There’s Someone Inside Your House by Stephanie Perkins: The students at Osborne High School are being brutally murdered. One by one, they’re dying in increasingly gross and macabre ways. But who is the killer, and what is their motive? Time is running out, and secrets are going to be spilled like blood.
Fun, fast-paced, and genuinely scary. Perkins is well-known for her romantic comedies, and here she does something completely different: writes a very compelling horror novel. There are shades of Scream here, and it will keep readers reading until the last few pages. I enjoyed it quite a bit.
Enchanted Islands by Allison Amend: Frances Frankowski was born in Duluth in 1882, and runs away with her best friend Rosalie when they’re just teenagers. After a betrayal in Chicago, Frances ends up on her own in San Francisco, working for the Office of Naval Intelligence. Then she’s asked to marry an intelligence officer and move to the Galapagos Islands, and Frances’s ordinary life becomes a bit more extraordinary. But both Frances and her husband harbor secrets of their own.
I read this for book club. It wasn’t my pick. It wasn’t for me. It’s historical fiction, based on real-life people (and the subsequent memoir by the real-life Frances), and it suffers from a lack of compelling plotting or even compelling characters. It feels much like a retread of what the memoir must have been, and there’s very little new stuff here to warrant a fictionalized take on it. I was disappointed. And very, very bored.
My Life Has Been Marked by Sexual Harassment: Just Like All Women (The Guardian)
A short, powerful piece about how sexual harassment permeates every part of our culture:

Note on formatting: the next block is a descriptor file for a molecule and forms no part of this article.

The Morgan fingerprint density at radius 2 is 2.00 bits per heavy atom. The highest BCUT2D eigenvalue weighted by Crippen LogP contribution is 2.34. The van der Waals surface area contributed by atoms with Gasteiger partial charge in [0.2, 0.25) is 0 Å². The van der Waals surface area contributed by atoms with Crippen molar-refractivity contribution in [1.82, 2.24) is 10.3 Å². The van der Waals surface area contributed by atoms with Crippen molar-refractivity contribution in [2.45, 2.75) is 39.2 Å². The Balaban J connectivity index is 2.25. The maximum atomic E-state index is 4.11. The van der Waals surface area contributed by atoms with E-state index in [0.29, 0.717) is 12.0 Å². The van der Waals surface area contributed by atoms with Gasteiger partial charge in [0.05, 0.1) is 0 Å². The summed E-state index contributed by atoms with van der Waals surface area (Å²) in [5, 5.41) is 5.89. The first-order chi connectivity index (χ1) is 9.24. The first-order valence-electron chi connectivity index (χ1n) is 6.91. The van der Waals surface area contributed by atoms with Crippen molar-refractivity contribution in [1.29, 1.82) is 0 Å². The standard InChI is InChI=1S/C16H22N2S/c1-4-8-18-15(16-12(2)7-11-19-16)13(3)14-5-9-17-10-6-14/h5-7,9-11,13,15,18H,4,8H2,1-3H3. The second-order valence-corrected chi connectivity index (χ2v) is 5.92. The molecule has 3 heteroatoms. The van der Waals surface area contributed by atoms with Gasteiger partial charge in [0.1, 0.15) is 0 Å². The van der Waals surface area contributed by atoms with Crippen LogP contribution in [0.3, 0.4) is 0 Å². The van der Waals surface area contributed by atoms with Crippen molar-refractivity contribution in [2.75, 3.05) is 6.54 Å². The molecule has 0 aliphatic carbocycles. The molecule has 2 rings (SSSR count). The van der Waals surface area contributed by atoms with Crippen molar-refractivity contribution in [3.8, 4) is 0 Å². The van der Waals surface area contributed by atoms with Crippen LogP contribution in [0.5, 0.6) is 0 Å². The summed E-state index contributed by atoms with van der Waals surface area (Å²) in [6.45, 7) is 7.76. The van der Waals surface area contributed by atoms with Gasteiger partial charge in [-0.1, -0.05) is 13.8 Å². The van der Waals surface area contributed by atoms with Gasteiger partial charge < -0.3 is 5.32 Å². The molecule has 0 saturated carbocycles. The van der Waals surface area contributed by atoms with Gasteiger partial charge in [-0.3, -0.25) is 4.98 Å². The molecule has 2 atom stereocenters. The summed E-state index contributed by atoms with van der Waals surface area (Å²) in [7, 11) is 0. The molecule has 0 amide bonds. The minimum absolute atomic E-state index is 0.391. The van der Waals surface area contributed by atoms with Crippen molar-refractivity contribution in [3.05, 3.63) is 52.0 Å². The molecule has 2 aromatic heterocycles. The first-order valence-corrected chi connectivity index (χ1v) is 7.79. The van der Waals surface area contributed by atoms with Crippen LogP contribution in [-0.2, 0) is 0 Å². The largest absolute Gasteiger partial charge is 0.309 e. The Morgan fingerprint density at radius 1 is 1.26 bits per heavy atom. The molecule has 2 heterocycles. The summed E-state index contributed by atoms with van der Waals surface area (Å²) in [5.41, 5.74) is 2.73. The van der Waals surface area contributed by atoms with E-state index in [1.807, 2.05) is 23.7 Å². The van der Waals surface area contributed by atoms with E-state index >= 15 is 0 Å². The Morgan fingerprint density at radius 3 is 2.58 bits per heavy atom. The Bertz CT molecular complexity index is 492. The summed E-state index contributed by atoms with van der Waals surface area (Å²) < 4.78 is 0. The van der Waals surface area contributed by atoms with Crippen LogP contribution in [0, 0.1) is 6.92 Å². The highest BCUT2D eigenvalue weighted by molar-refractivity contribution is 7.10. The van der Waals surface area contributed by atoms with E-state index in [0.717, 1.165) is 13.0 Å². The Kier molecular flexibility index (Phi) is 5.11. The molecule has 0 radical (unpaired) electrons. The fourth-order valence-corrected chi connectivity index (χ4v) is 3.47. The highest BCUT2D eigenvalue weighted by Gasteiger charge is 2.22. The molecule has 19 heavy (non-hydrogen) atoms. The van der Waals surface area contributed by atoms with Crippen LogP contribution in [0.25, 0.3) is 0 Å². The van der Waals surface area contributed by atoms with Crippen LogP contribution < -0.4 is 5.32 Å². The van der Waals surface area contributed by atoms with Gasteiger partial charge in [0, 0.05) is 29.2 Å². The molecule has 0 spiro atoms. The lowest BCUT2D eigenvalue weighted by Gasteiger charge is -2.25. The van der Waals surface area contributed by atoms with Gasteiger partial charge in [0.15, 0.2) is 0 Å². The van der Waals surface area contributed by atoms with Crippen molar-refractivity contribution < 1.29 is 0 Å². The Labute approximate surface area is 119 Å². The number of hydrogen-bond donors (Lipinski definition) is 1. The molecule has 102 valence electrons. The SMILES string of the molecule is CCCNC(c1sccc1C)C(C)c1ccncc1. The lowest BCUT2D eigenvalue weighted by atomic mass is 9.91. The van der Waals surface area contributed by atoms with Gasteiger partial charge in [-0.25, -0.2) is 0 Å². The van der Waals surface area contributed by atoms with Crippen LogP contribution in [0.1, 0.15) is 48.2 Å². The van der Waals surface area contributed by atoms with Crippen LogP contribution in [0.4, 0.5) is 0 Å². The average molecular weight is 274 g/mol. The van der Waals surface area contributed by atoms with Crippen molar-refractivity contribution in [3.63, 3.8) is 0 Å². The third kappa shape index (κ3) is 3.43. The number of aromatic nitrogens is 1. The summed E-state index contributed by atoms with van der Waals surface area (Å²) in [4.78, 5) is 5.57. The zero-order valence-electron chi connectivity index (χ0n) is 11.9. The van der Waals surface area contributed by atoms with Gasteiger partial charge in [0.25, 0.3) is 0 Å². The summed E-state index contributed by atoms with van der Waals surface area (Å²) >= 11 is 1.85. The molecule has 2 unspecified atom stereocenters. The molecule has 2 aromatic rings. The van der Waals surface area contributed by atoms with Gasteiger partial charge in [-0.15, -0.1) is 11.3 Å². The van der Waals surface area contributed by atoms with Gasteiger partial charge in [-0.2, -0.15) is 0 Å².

Actually, though, life is good. I work on a magazine where men think feminism is talking to you for hours about problems with their sperm count. I have a flat and a baby, and then I get a job on a newspaper. Now surely I am in the safety of a middle-class world where women are taken seriously. However, there is inevitably one guy who touches up women as they bend over the photocopier.
I start writing about some of the big sexual harassment cases, such as Anita Hill. It’s a concern. The editor calls us all together. “Dreadful business, this sexual harassment,” he says. “I am glad it doesn’t happen here.”
Rebecca Solnit on Harvey Weinstein, Hillary Clinton, and Blaming the Acts of Men on Women (LitHub)
This should be required reading:
Remember that every time a man commits a violent act it only takes one or two steps to figure out how it’s a woman’s fault, and that these dance steps are widely known and practiced and quite a bit of fun. There are things men do that are the fault of women who are too sexy, and other things men do that are the fault of women who are not sexy enough, but women only come in those two flavors: not enough, too much, and it is the fate of heterosexual men to endure this affliction. Wives are responsible for their husbands, especially if their husbands are supremely powerful and terrifying figures leading double lives and accountable to no one. But women are now also in the workforce, where they have so many opportunities to be responsible for other men as well.
The YA Dystopia Boom is Over. It’s Been Replaced by Stories of Teen Suicide (Vox)